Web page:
by the 3M Company under the designation cold shrink tubing. The wires in
the cable will be coupled to the protector unit 22 by a standard splice
connector. (See, e.g., U.S. patent application of Daoud cited supra.) An
output cable (not shown), coupled to the end user's equipment will extend
through aperture 48 and will be held in place within the housing 30 by the
strain relief bracket 43 and cable guide 45.
When it is desired to stack another unit with an identical housing on top
of that shown in FIGS. 1 and 3, the top cover element 42 is completely
removed. The additional unit will have elements corresponding to those on
the bottom surface 32 of the unit shown. Thus, the bottom surface of the
additional unit will be placed so that the element corresponding to the
cylindrical element 49 is inserted through the large aperture 37 on the
top surface of housing 30, and the studs on the bottom of the additional
unit (e.g., corresponding to 50 and 51 ) are inserted into the respective
smaller apertures, e.g, 39, on the top surface of housing 30. Fasteners,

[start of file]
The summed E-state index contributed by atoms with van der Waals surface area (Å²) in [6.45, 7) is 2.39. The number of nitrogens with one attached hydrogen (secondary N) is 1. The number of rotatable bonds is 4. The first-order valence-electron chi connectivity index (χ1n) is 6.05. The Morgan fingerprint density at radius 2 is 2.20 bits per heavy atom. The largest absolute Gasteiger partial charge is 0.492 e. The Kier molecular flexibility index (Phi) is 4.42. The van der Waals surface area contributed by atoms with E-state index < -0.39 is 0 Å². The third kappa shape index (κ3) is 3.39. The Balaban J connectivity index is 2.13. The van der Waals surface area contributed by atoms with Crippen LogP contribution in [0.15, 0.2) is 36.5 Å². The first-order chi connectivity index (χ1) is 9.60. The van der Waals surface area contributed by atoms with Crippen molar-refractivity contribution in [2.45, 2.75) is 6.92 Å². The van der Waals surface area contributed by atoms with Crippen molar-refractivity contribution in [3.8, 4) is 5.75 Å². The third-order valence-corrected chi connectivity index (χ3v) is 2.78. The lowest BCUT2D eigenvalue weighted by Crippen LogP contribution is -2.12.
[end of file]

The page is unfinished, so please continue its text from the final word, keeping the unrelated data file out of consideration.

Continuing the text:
such as wing-nuts are then used on the studs to secure the additional unit
to the top surface of the unit of FIGS. 1 and 3. The input cable will then
be placed to extend through apertures 47 and 37 into the additional unit,
while the output cable will extend through apertures 48 and 38 into the
additional unit for electrical connection therewith.
The mated surfaces of the two units will be sealed from the outside
environment by the strip 36. Additional protection against precipitation
entering the housing 30 will be provided by the sealing material, e.g.,
40, in the larger apertures. The additional unit will have a top cover
element corresponding to element 42 to protect the top surface of the
additional unit. That cover will also be removable to allow stacking of a
still further unit.
Various modifications of the invention will become apparent to those
skilled in the art. All such variations which basically rely on the
teachings through which the invention has advanced the art are properly
considered within the scope of the invention.